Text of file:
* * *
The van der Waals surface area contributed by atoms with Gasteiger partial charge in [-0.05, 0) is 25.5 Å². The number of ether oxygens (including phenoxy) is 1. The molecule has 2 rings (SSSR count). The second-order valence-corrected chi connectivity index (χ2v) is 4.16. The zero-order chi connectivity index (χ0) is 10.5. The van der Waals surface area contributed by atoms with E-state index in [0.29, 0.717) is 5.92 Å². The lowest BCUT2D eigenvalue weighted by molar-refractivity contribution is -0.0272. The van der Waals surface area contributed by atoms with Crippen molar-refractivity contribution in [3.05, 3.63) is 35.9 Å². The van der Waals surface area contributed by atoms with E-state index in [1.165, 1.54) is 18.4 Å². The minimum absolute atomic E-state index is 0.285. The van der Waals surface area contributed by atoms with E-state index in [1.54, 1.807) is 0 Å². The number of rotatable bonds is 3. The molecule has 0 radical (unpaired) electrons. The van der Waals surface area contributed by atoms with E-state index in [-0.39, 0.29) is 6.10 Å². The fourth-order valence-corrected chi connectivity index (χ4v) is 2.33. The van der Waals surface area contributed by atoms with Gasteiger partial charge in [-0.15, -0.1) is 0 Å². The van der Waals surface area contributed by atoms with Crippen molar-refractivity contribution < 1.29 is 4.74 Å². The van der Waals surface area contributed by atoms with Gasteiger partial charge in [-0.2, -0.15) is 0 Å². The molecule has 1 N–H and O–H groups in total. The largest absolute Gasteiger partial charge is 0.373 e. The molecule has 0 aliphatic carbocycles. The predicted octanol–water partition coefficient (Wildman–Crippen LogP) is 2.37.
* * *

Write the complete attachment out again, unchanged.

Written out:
The van der Waals surface area contributed by atoms with Gasteiger partial charge in [-0.05, 0) is 25.5 Å². The number of ether oxygens (including phenoxy) is 1. The molecule has 2 rings (SSSR count). The second-order valence-corrected chi connectivity index (χ2v) is 4.16. The zero-order chi connectivity index (χ0) is 10.5. The van der Waals surface area contributed by atoms with E-state index in [0.29, 0.717) is 5.92 Å². The lowest BCUT2D eigenvalue weighted by molar-refractivity contribution is -0.0272. The van der Waals surface area contributed by atoms with Crippen molar-refractivity contribution in [3.05, 3.63) is 35.9 Å². The van der Waals surface area contributed by atoms with E-state index in [1.165, 1.54) is 18.4 Å². The minimum absolute atomic E-state index is 0.285. The van der Waals surface area contributed by atoms with E-state index in [1.54, 1.807) is 0 Å². The number of rotatable bonds is 3. The molecule has 0 radical (unpaired) electrons. The van der Waals surface area contributed by atoms with E-state index in [-0.39, 0.29) is 6.10 Å². The fourth-order valence-corrected chi connectivity index (χ4v) is 2.33. The van der Waals surface area contributed by atoms with Gasteiger partial charge in [-0.15, -0.1) is 0 Å². The van der Waals surface area contributed by atoms with Crippen molar-refractivity contribution < 1.29 is 4.74 Å². The van der Waals surface area contributed by atoms with Gasteiger partial charge in [-0.2, -0.15) is 0 Å². The molecule has 1 N–H and O–H groups in total. The largest absolute Gasteiger partial charge is 0.373 e. The molecule has 0 aliphatic carbocycles. The predicted octanol–water partition coefficient (Wildman–Crippen LogP) is 2.37.